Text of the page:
Save Our Hospitals is a resident-led campaign group formed in July 2012. We are FIGHTING against the NHS plans to DEMOLISH Charing Cross Hospital and downgrading of our A&Es( Hammersmith, Charing Cross, Ealing and Central Middlesex Hospitals)
Monday, 23 January 2017
Private firms receive £2.3m to draw up STP plans
Private firms have been paid a ‘shocking’ £2.3m to draw up controversial plans which will cut health and social care spending by more than £1bn in a part of London.
According to health leaders drawing up the North Central London STP (sustainability and transformation plan), six-figure sums were paid to eight different companies – including accountants Deloitte and management consultants McKinsey – for services stretching from ‘administrative support’ and ‘financial modelling’ to ‘communications support’.
A firm called Consultants Methods Advisory Ltd, which describes itself as ‘shaping public services for the digital age’, racked up the biggest costs, invoicing £617,850 for ‘programme management office and strategy support’.
Doctors leaders described the figures as ‘appalling’.
BMA council chair Mark Porter said: ‘While hospitals fall into crisis, social care hits rock bottom and the Government blames hard-working GPs for its political choice to underfund the NHS, every penny of health service money becomes more desperately valuable and doctors will find it galling to see that so much vital resource has been handed to consultancy firms for their part in failing plans which, ultimately, may never come to fruition, while frontline staff struggle to provide safe patient care in a service increasingly becoming unfit for purpose.’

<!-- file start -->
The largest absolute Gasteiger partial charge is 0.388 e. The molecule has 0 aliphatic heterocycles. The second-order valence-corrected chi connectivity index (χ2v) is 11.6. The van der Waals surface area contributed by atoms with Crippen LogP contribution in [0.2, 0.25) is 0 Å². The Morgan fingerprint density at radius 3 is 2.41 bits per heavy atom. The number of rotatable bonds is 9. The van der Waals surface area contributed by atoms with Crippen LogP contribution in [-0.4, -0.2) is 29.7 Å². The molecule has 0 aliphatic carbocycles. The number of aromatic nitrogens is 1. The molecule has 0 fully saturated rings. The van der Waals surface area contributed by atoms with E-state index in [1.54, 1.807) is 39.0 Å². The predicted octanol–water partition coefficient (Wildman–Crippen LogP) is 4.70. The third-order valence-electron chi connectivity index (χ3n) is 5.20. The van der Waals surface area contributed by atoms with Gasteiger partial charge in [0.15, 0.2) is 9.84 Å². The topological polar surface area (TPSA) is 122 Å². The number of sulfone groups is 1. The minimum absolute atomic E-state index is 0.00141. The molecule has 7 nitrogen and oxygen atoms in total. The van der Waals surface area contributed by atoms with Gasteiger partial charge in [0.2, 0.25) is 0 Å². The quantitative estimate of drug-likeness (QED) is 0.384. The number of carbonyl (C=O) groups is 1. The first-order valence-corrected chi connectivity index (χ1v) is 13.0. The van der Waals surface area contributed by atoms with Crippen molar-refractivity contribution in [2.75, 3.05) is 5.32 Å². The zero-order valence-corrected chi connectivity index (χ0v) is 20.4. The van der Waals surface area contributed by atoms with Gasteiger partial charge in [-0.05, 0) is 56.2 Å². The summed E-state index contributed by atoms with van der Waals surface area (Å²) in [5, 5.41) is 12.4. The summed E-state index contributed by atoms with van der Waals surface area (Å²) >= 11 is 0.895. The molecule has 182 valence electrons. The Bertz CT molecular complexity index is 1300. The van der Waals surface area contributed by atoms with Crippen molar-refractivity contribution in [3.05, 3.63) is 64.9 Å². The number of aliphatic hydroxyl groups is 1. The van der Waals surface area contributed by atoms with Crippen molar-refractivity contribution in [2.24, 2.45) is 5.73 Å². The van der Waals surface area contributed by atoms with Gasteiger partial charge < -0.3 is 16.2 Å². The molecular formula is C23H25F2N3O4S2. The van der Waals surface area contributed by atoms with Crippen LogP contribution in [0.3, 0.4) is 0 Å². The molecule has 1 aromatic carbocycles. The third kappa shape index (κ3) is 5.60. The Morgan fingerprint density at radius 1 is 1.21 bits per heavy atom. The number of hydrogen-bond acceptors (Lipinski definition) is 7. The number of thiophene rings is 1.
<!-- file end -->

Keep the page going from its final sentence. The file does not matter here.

Pick and choose
BMA News analysis last year revealed that the STP process – which has seen England divided into 44 ‘footprint’ areas, with each asked to produce a plan to integrate and transform local services – will need to cut some £26bn from their budgets by 2021.
And in December an NHS Improvement board paper revealed that only projects which were ‘shovel ready’ would be likely to be funded – with capital resource too tight to pay for all the projects.
Dr Porter added: ‘NHS Improvement has admitted that it will pick and choose the parts of these vast, bewildering plans it can actually put into action and, as such, it leads me to question whether all of this money handed out to private companies will be completely wasted – yet another example of vital resource being frittered away in a health service devoid of direction and leadership and lurching from one unnecessary crisis to another.’
The North Central London STP – and its final iteration: a 68-page word document in PDF format – aims to combine ‘radical service transformation and incremental improvements’. It reveals that the area faces a funding shortfall of £1.2bn in 2020/21 if spending and funding levels continue as expected.
In the plan, health leaders admit to ‘not having all the answers’ and still expects its NHS organisations to be in the red by £75m in five years – even after all the cuts.
'Shocking, disgusting and appalling'